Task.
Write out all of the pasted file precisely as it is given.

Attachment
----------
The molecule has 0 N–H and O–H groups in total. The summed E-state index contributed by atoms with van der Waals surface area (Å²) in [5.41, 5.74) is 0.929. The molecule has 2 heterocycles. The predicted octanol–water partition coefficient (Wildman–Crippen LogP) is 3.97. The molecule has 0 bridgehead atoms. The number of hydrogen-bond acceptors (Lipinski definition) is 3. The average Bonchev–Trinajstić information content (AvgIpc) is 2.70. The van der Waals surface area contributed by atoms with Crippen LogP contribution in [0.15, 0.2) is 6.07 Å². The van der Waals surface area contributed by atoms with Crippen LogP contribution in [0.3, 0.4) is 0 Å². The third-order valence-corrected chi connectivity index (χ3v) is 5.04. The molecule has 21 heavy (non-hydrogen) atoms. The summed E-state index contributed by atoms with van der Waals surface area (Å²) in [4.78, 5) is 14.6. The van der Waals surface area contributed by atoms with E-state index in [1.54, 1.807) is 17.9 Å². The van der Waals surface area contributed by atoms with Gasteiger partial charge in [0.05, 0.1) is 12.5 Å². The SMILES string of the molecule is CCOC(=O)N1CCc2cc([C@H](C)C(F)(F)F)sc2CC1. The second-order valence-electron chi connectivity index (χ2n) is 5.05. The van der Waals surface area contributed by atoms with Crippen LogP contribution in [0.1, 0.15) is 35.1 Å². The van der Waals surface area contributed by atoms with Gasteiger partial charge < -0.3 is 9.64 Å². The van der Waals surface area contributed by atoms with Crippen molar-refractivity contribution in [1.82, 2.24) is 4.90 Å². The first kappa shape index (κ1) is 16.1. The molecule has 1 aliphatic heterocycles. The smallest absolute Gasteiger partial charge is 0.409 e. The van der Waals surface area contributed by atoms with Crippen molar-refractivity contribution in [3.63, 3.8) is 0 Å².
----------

The molecule has 0 N–H and O–H groups in total. The summed E-state index contributed by atoms with van der Waals surface area (Å²) in [5.41, 5.74) is 0.929. The molecule has 2 heterocycles. The predicted octanol–water partition coefficient (Wildman–Crippen LogP) is 3.97. The molecule has 0 bridgehead atoms. The number of hydrogen-bond acceptors (Lipinski definition) is 3. The average Bonchev–Trinajstić information content (AvgIpc) is 2.70. The van der Waals surface area contributed by atoms with Crippen LogP contribution in [0.15, 0.2) is 6.07 Å². The van der Waals surface area contributed by atoms with Crippen LogP contribution in [0.3, 0.4) is 0 Å². The third-order valence-corrected chi connectivity index (χ3v) is 5.04. The molecule has 21 heavy (non-hydrogen) atoms. The summed E-state index contributed by atoms with van der Waals surface area (Å²) in [4.78, 5) is 14.6. The van der Waals surface area contributed by atoms with E-state index in [1.54, 1.807) is 17.9 Å². The van der Waals surface area contributed by atoms with Gasteiger partial charge in [0.05, 0.1) is 12.5 Å². The SMILES string of the molecule is CCOC(=O)N1CCc2cc([C@H](C)C(F)(F)F)sc2CC1. The second-order valence-electron chi connectivity index (χ2n) is 5.05. The van der Waals surface area contributed by atoms with Crippen LogP contribution in [0.1, 0.15) is 35.1 Å². The van der Waals surface area contributed by atoms with Gasteiger partial charge < -0.3 is 9.64 Å². The van der Waals surface area contributed by atoms with Crippen molar-refractivity contribution in [1.82, 2.24) is 4.90 Å². The first kappa shape index (κ1) is 16.1. The molecule has 1 aliphatic heterocycles. The smallest absolute Gasteiger partial charge is 0.409 e. The van der Waals surface area contributed by atoms with Crippen molar-refractivity contribution in [3.63, 3.8) is 0 Å².